Our laboratory investigates the cellular and molecular mechanisms underlying host pathogen interaction. Our research efforts are divided in two related areas. First, we have pioneered and perfected innovative genetic approaches to systematically interrogate the human genome and determine the host genes involved in a given cellular process. Second, we have applied our expertise in large-scale genetic approaches to uncover the genes and related cellular processes supporting intracellular pathogen infection. Genetic investigations using RNA interference RNA interference (RNAi) is a cellular mechanism that mediates the sequence-specific destruction of RNA molecules in response to the introduction of homologous double-stranded RNA (dsRNA). The discovery of RNAi revolutionized genetic studies by providing a powerful approach for gene silencing. This is achieved through transfection (or expression) of dsRNA displaying sequence homology with the mRNA of a targeted gene. The availability of dsRNA library covering the whole human genome, in combination with high-throughput screening approaches, automated microscopy and computer-assisted image analysis, empowered us with the ability to determine, on a genome-wide scale, the set of genes involved in a given cellular process. In our laboratory, we utilize the approach to identify the set of genes supporting intracellular pathogen infection. The identified genes, and their cellular functions, define the mechanisms supporting host pathogen interaction and therefore suggest potential targets for therapeutic interventions. Mechanisms supporting intracellular pathogen infection Our laboratory is currently investigating the mechanisms supporting the development and propagation of Shigella flexneri and Listeria monocytogenes in the human intestine. These unrelated bacterial pathogens invade intestinal cells and gain access to the cytosolic compartment, where they manipulate the host cell actin cytoskeleton and display actin-based motility. As they reach the cell periphery, motile pathogens form plasma membrane protrusion that project into adjacent epithelial cells, where protrusions resolve into vacuoles. As the pathogens escape from the formed vacuoles, they gain access to the cytosol of adjacent cells, thereby achieving cell-to-cell spread. In the past few years, using RNAi-based genetic approaches, we have systematically explored the host cell genes supporting pathogen spread from cell to cell. In addition to the genes coding for the factors required for reconstitution of actin-based motility in vitro, our genetic studies in intestinal cells led to the identification of genes required for efficient intracellular motility in vivo (Chong et al., 2009; Chong et al., 2011; Alvarez et al., 2012; Alvarez et al., 2013; Dragoi et al. 2013; Talman et al., 2014). Moreover, we uncovered host cell genes that are not required for actin-based motility, but are essential for efficient cell-to-cell spread. These newly identified genes support the formation and resolution of plasma membrane protrusions at the cell periphery (Talman et al., 2014, Dragoi et al., 2014; Dragoi et al. 2015). Altogether, our comparative studies with Shigella flexneri and Listeria monocytogenes highlight the fascinating notion that, although displaying similar strategies of actin-based motility in the cytosol of infected cells, these intestinal pathogens have evolved strikingly different mechanisms of formation and resolution of membrane protrusions (reviewed in Kuehl et al., 2015). In addition to the study of bacterial pathogens, we also explore the mechanisms supporting action-based motility of viral pathogens, such as vaccinia virus. Examples of studies designed to define the host pathogen interface at the cellular and molecular level Shigella flexneri We have discovered that Shigella flexneri dissemination relies on the class II lipid kinase PIK3C2A (Dragoi et al., 2015). We demonstrated that (1) PIK3C2A is required for PI(3)P signaling in S. flexneri protrusions, (2) PI(3)P signaling is required for the resolution of protrusion into a newly identified membrane-bound compartment that we refer to as the vacuole-like protrusions (VLPs) and (3) PI(3)P signaling relies on the S. flexneri type III secretion system. We also conducted genetic investigations on the side on the pathogen and discovered the bacterial type III secretion effector required for PI(3)P signaling. In addition to PI(3)P signaling, we have uncovered cellular signaling components and bacterial effector proteins required for the resolution of VLPs into vacuoles, and pathogen escape from the formed vacuoles. Listeria monocytogenes We have discovered that Listeria monocytogenes dissemination relies on the local recycling of the actin network in protrusions (Talman and Agaisse, 2014). We are currently defining the mechanisms supporting this local recycling process, which includes novel components of the actin cytoskeleton disassembly machinery. We are also investigating the cellular and bacterial factors leading to the resolution of L. monocytogenes protrusions into vacuoles, as our work supports the notion that these mechanisms are different from the mechanisms supporting the resolution of Shigella flexneri protrusions (Kuehl et al., 2015). Vaccinia virus We have discovered that vaccinia virus actin-based motility not only relies on the activity of the N-WASP/ARP2/3 pathway, as previously described, but also on the activity of the Rac1/FHOD1 pathway, as published by our group (Alvarez and Agaisse, 2013). We are currently defining the host/pathogen interface supporting the functional integration of these two pathways through the activity of tyrosine kinase signaling components as well as viral components recently identified by our group.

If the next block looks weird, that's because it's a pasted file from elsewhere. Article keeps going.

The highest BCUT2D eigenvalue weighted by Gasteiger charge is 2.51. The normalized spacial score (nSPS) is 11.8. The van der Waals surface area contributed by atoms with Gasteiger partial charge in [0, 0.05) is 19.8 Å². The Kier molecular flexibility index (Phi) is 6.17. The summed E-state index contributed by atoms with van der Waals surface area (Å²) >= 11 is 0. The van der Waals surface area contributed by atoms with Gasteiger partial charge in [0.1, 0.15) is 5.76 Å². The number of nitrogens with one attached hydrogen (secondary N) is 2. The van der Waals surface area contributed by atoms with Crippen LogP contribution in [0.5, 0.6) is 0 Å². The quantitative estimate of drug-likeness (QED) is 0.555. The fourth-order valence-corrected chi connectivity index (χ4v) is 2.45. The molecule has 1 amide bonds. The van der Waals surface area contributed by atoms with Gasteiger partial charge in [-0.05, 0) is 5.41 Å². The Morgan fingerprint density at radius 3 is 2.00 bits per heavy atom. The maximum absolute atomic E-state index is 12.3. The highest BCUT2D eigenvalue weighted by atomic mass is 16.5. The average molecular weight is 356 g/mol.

Selected Publications